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Australian Conference Aims to Boost Outdoor Play by Children


FILE - A woman and child pass a closed playground in Melbourne, Australia, August 17, 2021, as the city battles an outbreak of the Delta variant of coronavirus.

Children will be the keynote speakers at a meeting in Australia starting Thursday aimed at reinvigorating outdoor play to help tackle “an epidemic of social isolation and loneliness."

Informal, outdoor play has been declining in Australia.

Academics say Australian parents have become increasingly cautious and worried about the safety and well-being of their children. Experts say there are a range of factors contributing to the decline in outdoor play, including increased traffic, a lack of city planning, greater housing density.

Stay-at-home orders during COVID-19 lockdowns have exacerbated the issue. But parents also fear abductions by strangers, although officials say such incidents are “incredibly rare.” In Western Australia alone, there were 15 kidnapping and “child stealing” incidents reported in the past year, according to official government figures.

The summit is aiming to address such issues with an all-inclusive platform, including children's participation. Nicole Schweir’s 11-year-old daughter is one of the keynote speakers at the Childhood Summit.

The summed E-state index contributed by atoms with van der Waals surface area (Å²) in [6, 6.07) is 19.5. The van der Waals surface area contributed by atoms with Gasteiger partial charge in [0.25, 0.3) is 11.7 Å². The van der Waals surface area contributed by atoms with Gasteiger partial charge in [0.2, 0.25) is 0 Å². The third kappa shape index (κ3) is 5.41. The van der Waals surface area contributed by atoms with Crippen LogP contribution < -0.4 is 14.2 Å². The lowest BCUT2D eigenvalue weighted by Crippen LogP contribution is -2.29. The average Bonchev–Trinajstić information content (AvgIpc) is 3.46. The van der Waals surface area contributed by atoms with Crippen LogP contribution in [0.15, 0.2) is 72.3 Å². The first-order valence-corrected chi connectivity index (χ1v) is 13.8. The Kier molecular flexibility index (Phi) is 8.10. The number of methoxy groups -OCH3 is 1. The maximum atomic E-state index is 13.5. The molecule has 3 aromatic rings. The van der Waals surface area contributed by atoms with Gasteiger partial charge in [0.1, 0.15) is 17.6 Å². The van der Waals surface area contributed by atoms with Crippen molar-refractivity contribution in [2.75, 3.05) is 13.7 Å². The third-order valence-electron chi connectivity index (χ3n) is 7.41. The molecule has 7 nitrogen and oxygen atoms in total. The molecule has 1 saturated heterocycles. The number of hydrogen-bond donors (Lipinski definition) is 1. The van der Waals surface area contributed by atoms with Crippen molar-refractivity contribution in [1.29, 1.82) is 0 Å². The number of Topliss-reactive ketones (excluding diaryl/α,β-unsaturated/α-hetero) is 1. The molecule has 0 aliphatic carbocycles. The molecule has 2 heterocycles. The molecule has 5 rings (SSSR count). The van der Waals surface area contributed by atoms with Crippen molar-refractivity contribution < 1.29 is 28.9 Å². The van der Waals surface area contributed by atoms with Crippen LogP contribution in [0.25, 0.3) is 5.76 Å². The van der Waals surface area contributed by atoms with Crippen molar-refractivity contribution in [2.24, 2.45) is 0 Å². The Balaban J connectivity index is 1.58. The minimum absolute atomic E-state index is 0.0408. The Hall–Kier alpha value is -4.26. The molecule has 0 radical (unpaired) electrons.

Shweir refuses to allow her children to play in the streets outside.

“You hear of kids 11 and younger just being snatched and it’s not that I don’t trust my neighbors. We know our neighbors, great, but I don’t trust my neighborhood anymore and that is a big problem,” she said.

Academics say a lack of outdoor play is robbing children of vital social skills they’ll need as adults. Those attending the childhood summit in Brisbane will hear of the potential physical and mental consequences.

Hyahno Moser, one of the organizers of the conference, said a lack of play is leaving some children dangerously isolated.

“We are seeing the highest rate of youth suicide that we have ever seen. That is largely to do with the fact that children have been disconnected from each other. They have not built up those social skills to cope with social settings, and social isolation and loneliness is such an epidemic. You know, I have heard it earmarked as the next biggest health crisis,” said Moser.

Medium- and high-density housing, which is relatively new in Australia, is presenting new challenges. In Sydney, almost a quarter of households in apartments are families with children. Experts are warning that their needs are not being met. They say developers should put the well-being of children first, with carefully designed parks, playgrounds and safer streets.

They say they believe play is the work of childhood, which creates resilient and healthy adults. The three-day conference brings together children, teachers, architects, urban planners and academics.

The aim it to forge so-called “play action plans” for towns and cities across Australia, and beyond.

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